Two groups of people live in this region. First, there are the indigenous peoples who have lived in this region for thousands of years. They are small in number and traditionally make a living by hunting and fishing. More recently, the native populations such as the Inuit and the First Nations in Canada subsist by combining wage employment with their traditional means of living off the land. American Indians or Alaskan natives make up about 15 percent of Alaska’s population. In Canada’s Northwest Territories, First Nations people make up just over half of the population, but the total population is small. Nunavut is the northernmost territory in Canada and has a population of approximately 35,000 of which 85 percent are Inuit.

    3553678-1529533304-53-37-0d310000cc85c9fedc74201874b54f17.jpg

    Distant Early Warning (DEW) line station formerly at Point Lay, Alaska.

    The other residents are more recent immigrants who are there to profit from the land’s natural resources. The economy is dominated by forestry, oil and natural gas extraction, and mining, which are in the primary economic sector. In the Canadian Shield, metallic ores such as copper, gold, nickel, silver, and uranium are found in the rocks. Moreover, diamond mines are in operation, as are mines producing rare earth elements used in computer screens, electric car batteries, and computer hard drives. These elements include metals such as cerium, terbium, dysprosium, and neodymium. Alaska is an oil-producing state, and the decision of whether to open additional areas of Alaska’s Arctic to oil drilling remains controversial and uncertain.

    Key Takeaways

    • The economic core of North America has traditionally been in the US Northeast and its surrounding territory.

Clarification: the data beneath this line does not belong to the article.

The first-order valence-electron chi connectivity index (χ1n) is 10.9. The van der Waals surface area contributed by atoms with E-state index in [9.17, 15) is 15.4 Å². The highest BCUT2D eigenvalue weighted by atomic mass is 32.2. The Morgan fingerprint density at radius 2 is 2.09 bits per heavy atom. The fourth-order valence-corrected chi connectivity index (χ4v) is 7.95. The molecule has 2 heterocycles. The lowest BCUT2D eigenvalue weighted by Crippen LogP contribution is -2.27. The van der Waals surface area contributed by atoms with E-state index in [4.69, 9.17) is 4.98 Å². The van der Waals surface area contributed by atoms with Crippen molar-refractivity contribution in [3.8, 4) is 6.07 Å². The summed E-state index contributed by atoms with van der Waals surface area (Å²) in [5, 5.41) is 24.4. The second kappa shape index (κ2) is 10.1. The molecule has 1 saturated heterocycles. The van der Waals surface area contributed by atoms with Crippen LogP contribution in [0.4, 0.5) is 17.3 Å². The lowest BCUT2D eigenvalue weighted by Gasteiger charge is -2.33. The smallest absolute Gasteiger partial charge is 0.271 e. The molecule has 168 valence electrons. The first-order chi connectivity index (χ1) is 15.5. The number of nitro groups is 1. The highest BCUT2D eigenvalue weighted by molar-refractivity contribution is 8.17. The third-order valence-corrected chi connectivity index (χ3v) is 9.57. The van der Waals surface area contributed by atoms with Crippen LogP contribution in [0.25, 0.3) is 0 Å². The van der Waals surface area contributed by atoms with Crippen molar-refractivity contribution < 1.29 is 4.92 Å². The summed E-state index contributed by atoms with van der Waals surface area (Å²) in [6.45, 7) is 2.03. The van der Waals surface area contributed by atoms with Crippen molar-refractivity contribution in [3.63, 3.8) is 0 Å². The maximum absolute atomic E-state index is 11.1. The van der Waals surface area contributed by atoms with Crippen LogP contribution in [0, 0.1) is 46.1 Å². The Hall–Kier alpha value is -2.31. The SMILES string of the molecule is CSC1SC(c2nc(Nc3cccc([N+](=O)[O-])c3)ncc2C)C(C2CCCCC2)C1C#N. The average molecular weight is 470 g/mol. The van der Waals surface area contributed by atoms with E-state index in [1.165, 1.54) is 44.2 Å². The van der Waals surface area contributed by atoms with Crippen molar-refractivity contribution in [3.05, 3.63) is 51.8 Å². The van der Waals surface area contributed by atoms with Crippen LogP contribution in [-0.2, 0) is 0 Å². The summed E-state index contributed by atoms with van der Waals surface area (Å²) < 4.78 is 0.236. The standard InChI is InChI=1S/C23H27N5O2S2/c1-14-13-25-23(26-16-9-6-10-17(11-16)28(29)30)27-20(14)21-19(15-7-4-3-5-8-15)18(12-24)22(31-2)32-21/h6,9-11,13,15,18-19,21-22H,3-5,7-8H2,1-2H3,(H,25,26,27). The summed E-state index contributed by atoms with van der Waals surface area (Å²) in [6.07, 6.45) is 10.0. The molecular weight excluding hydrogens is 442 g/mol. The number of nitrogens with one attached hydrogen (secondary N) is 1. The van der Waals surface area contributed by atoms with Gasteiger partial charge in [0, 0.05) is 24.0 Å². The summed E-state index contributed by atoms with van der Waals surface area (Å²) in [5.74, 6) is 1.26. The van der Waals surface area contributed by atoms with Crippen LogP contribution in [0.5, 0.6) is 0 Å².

• As you move north from Boston into the rest of New England, the Canadian Maritimes, and Quebec, the economy is increasingly based on primary industries such as forestry and fishing.
    • Agriculture and mining have been in decline in the South, while tertiary and quaternary industries have attracted new migrants to the region’s urban and suburban areas.
    • The Midwest and the Great Plains make up North America’s breadbasket. The climate gets more arid as you move west, but through irrigation, agricultural productivity remains high.
    • The Southwest is unique in its high proportion of Hispanic and Native American residents.
    • The Mountain West is growing rapidly, especially in its urban and suburban areas. This is putting stress on the physical environment (particularly its water resources) and made the region susceptible to the real estate collapse.
    • The Pacific Coast region is prone to earthquakes and volcanic activity, yet it is home to the second-largest metropolitan area in the United States and is known for its rich, diverse economic base.
    • The far northern stretches of North America are sparsely populated, with an economy based on primary industries such as forestry and extraction. The North, both Canada and Alaska, is also known for its large native populations.

    Vocabulary Terms

    Chapter 3.3 Regions of the United States and Canada
    alluvial plain An area of fertile soil left by river floods
    Canadian Shield A northern part of the interior lowlands that is rocky, a flat region covering nearly two million square miles and encircling the Hudson Bay
    Columbian Exchange The exchange of animals, plants, and diseases between America, Africa, and Europe following the voyage of Christopher Columbus. Trade from the Old World (Europe) to the New World (North and South America) and back